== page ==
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J Phys Chem A. 2013 Aug 8;117(31):6771-80. doi: 10.1021/jp4040002. Epub 2013 Jul 24.

Hydrogen bond donors accelerate vibrational cooling of hot purine derivatives in heavy water.

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Department of Chemistry and Biochemistry, Montana State University, Bozeman, Montana 59717, USA.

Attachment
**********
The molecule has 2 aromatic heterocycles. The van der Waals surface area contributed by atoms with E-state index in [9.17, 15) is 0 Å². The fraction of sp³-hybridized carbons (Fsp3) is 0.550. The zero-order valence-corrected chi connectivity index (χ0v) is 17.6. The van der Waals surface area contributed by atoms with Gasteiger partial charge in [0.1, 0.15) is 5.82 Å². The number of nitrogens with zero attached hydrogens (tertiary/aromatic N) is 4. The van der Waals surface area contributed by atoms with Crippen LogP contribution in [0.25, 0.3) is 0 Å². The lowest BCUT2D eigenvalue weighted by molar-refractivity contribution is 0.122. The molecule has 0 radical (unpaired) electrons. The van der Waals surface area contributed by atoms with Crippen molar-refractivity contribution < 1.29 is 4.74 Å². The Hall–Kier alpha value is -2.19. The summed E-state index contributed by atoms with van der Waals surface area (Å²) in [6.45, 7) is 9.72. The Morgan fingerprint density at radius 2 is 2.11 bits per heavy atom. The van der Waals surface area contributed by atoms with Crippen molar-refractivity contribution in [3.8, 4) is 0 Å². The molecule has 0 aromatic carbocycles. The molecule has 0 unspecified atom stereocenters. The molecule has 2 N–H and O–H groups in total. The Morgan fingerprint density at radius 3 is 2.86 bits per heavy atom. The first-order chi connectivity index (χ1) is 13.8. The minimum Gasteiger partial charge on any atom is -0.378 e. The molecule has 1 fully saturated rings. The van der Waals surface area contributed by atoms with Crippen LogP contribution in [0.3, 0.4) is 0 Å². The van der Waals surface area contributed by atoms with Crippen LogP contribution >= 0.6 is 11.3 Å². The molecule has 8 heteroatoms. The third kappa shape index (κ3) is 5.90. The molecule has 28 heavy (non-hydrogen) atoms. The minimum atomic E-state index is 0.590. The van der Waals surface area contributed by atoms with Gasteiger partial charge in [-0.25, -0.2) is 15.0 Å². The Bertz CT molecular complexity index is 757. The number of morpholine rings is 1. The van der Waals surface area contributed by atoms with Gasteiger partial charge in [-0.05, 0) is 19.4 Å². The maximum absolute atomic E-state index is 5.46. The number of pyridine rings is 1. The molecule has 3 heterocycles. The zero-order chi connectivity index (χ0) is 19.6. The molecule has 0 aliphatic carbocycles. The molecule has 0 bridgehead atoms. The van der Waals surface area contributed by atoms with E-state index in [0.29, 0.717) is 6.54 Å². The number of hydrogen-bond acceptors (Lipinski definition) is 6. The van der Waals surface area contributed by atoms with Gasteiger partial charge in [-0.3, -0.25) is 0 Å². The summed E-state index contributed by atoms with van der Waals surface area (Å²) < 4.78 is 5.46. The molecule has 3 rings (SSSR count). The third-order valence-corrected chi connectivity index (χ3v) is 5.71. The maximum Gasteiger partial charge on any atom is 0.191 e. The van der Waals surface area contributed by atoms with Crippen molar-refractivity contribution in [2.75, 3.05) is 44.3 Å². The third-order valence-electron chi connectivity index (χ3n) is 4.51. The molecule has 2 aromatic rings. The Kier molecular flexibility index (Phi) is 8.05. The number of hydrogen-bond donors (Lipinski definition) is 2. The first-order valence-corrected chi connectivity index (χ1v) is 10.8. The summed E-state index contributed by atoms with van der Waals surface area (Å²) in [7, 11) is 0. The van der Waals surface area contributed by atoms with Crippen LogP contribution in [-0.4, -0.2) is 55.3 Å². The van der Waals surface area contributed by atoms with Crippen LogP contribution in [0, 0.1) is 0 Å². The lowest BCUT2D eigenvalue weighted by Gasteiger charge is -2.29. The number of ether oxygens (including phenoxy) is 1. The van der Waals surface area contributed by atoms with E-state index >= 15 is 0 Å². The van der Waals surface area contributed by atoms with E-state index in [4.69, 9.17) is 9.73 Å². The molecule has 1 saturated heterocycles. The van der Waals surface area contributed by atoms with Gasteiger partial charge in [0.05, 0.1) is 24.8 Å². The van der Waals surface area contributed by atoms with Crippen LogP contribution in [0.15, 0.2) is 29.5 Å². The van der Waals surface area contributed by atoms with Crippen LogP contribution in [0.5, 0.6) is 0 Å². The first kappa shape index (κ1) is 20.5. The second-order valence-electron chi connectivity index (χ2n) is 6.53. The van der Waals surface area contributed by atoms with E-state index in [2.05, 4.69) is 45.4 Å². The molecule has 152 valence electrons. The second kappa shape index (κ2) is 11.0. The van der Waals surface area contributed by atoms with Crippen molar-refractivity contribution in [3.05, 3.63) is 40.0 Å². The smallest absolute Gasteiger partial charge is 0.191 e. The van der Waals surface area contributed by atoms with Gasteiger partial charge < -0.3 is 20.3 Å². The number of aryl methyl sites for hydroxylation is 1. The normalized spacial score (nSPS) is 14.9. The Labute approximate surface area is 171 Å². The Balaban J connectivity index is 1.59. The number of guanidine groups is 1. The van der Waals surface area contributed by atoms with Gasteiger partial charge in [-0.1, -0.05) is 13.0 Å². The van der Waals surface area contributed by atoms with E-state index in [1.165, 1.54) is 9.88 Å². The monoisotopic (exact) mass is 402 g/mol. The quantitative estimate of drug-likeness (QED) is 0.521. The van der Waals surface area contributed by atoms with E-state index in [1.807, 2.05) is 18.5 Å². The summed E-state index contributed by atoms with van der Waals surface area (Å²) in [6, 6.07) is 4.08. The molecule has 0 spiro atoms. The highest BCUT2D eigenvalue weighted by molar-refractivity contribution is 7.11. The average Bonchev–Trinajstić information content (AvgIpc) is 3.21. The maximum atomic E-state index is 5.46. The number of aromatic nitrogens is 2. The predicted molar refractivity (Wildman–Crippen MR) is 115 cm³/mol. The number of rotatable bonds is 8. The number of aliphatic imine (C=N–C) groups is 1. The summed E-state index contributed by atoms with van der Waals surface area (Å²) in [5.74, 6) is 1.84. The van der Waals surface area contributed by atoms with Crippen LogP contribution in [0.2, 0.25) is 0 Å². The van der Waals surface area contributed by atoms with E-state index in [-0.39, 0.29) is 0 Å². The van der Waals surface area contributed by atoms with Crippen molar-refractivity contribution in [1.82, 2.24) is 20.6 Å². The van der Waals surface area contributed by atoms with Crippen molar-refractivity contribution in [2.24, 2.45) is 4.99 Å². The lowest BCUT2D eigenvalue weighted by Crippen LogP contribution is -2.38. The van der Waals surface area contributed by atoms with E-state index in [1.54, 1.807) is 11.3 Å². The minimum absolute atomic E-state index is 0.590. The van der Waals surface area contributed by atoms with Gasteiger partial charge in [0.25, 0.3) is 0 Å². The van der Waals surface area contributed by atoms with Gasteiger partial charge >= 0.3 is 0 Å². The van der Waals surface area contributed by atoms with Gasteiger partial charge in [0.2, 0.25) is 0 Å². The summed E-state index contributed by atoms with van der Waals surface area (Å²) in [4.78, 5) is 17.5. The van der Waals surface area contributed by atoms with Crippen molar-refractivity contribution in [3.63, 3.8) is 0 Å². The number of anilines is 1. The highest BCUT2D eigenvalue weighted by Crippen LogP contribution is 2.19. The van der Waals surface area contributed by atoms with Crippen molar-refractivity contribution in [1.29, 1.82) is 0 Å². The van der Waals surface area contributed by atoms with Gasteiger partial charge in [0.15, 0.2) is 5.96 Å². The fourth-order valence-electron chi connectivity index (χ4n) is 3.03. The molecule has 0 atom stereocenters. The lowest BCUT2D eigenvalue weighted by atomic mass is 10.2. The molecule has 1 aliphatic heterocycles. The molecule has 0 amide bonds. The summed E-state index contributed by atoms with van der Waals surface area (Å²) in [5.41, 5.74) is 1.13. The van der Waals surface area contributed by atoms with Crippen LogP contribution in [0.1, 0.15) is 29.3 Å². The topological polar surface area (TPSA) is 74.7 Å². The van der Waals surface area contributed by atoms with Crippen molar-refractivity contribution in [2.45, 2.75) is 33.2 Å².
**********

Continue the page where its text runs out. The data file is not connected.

Natural nucleobases and many of their derivatives have ultrashort excited state lifetimes that make them excellent model systems for studying intermolecular energy flow from a hot solute molecule to the solvent. UV-pump/broadband-mid-IR-probe transient absorption spectra of canonical purine nucleobases and several xanthine derivatives were acquired in D2O and acetonitrile in the probe frequency range of 1500-1750 cm(-1). The spectra reveal that vibrationally hot ground state molecules created by ultrafast internal conversion return to thermal equilibrium in several picoseconds by dissipating their excess energy to solvent molecules. In acetonitrile solution, where hydrogen bonding is minimal, vibrational cooling (VC) occurs with the same time constant of 10 ± 3 ps for paraxanthine, theophylline, and caffeine within experimental uncertainty. In D2O, VC by these molecules occurs more rapidly and at different rates that are correlated with the number of N-D bonds. Hypoxanthine has a VC time constant of 3 ± 1 ps, while similar lifetimes of 2.3 ± 0.8 ps and 3.1 ± 0.3 ps are seen for 5'-adenosine monophosphate and 5'-guanosine monophosphate, respectively. All three molecules have at least two N-D bonds. Slightly slower VC time constants are measured for paraxanthine (4 ± 1 ps) and theophylline (5.1 ± 0.8 ps), dimethylated xanthines that have only one N-D bond. Caffeine, a trimethylated xanthine with no N-D bonds, has a VC time constant of 7.7 ± 0.9 ps, the longest ever observed for any nucleobase in aqueous solution. Hydrogen bond donation by solute molecules is proposed to enable rapid energy disposal to water via direct coupling of high frequency solute-solvent modes.

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